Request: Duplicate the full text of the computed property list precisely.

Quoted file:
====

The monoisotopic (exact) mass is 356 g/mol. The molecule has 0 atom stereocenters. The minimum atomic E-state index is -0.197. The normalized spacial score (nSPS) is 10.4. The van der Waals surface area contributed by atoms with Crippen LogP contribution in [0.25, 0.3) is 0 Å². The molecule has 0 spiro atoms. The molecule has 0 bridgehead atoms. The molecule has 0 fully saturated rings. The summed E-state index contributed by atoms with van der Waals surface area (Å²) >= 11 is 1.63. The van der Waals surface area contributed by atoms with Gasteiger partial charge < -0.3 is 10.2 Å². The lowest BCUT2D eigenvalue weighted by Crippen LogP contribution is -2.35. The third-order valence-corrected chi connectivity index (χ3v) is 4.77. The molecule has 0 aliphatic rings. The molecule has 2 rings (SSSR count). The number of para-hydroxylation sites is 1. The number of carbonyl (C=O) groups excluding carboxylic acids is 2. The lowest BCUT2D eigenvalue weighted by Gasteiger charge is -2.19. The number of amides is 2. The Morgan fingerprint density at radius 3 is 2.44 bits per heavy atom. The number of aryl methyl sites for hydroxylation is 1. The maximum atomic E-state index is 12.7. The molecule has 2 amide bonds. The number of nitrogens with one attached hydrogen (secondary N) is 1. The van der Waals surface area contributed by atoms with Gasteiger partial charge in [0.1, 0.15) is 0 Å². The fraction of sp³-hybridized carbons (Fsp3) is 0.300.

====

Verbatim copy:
The monoisotopic (exact) mass is 356 g/mol. The molecule has 0 atom stereocenters. The minimum atomic E-state index is -0.197. The normalized spacial score (nSPS) is 10.4. The van der Waals surface area contributed by atoms with Crippen LogP contribution in [0.25, 0.3) is 0 Å². The molecule has 0 spiro atoms. The molecule has 0 bridgehead atoms. The molecule has 0 fully saturated rings. The summed E-state index contributed by atoms with van der Waals surface area (Å²) >= 11 is 1.63. The van der Waals surface area contributed by atoms with Gasteiger partial charge < -0.3 is 10.2 Å². The lowest BCUT2D eigenvalue weighted by Crippen LogP contribution is -2.35. The third-order valence-corrected chi connectivity index (χ3v) is 4.77. The molecule has 0 aliphatic rings. The molecule has 2 rings (SSSR count). The number of para-hydroxylation sites is 1. The number of carbonyl (C=O) groups excluding carboxylic acids is 2. The lowest BCUT2D eigenvalue weighted by Gasteiger charge is -2.19. The number of amides is 2. The Morgan fingerprint density at radius 3 is 2.44 bits per heavy atom. The number of aryl methyl sites for hydroxylation is 1. The maximum atomic E-state index is 12.7. The molecule has 2 amide bonds. The number of nitrogens with one attached hydrogen (secondary N) is 1. The van der Waals surface area contributed by atoms with Gasteiger partial charge in [0.1, 0.15) is 0 Å². The fraction of sp³-hybridized carbons (Fsp3) is 0.300.